KJV And I heard the angel of the waters say, Thou art righteous, O Lord, which art, and wast, and shalt be, because thou hast judged thus. (…? ?? ??? ? ?? ??? ? ???????? …)

NASB And I heard the angel of the waters saying, “Righteous are You, who are and who were, O Holy One, because You judged these things; (…? ?? ??? ? ?? ? ó???? …)

There’s a variant regarding “Lord” earlier in the verse, but the one we will focus on is “Holy One” versus “and shalt be”.  Beza’s 1598 edition of the TR supports the KJV here, but several other key printed TR Greek texts have “Holy One”.

Testing that Claim: History of the TR

The other major editions (Erasmus’, Stephanus’ and Elzevirs’) of the TR, besides Beza’s, do not contain the “and shalt be” reading.  Scrivener’s 1894 TR does have the reading, but like its Oxford 1825 ed. forebear, Scrivener’s text was created based off of the English readings of the KJV and any available printed Greek texts that the KJV 1611 translators would have had.  So really we’re down to Beza’s as the only TR text which includes this reading, with one exception.  The 1633 Elzevir’s text, which earned the title “textus receptus“, actually sided with Beza, but the 1624 edition of Elzevir’s text and the 1641 and all following editions of Elzevir’s text go back to Stephanus/Erasmus reading of ó????.  That reading is nearly equal to the reading of the Westcott-Hort, Nestle-Aland, and Robinson-Pierpont (majority) texts.  The TR reading keeps the “and (???)”, however.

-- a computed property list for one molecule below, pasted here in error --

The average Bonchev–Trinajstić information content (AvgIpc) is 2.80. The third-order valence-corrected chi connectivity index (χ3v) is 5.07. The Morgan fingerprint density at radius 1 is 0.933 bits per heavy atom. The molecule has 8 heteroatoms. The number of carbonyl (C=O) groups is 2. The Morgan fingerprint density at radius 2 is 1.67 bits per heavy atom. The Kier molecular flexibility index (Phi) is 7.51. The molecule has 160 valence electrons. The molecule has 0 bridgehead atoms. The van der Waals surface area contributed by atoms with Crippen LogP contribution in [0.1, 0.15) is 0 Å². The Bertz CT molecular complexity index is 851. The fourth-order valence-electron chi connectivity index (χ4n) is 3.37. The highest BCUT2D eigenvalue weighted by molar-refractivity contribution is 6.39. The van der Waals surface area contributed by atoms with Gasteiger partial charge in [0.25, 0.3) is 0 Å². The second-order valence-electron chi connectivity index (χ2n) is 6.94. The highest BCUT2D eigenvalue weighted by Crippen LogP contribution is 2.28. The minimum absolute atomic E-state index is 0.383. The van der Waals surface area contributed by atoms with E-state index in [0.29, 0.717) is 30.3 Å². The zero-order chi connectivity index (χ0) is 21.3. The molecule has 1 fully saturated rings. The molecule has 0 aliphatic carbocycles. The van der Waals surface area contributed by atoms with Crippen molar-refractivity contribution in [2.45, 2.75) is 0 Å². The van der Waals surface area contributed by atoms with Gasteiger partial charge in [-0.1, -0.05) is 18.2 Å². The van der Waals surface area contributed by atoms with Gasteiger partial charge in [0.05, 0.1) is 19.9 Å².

With this particular reading, English churchgoers of the 1600s would have been shocked to find their Bibles altered with the new Authorized Version’s reading here.  The Wycliffe Tyndale, Coverdale, Great, Geneva, and Bishop’s Bibles all had “Holy One”.  The Puritan branch of the Geneva Bible Only group would have been a tad bit concerned over this passage I think.  Because this is so important to really grasp, I am going to include the text of all the above Bibles at this verse (from

Wycliffe (1395) [And the thridde aungel… seide,] Just art thou, Lord, that art, and that were hooli, that demest these thingis;

Tyndale (1526) And I herde an angell saye: lorde which arte and wast thou arte ryghteous and holy because thou hast geve soche iudgmentes

Coverdale (1535) And I herde an angel saye: LORDE which art and wast, thou art righteous and holy, because thou hast geue soche iudgmentes,

Geneva (1557) And I heard the Angel of the waters say, Lord, thou art iust, Which art, and Which wast: and Holy, because thou hast iudged these things.

Bishop’s (1568) And I hearde the angell of the waters say: Lorde, which art, and wast, thou art ryghteous & holy, because thou hast geuen such iudgementes:

Testing that Claim: Manuscript Evidence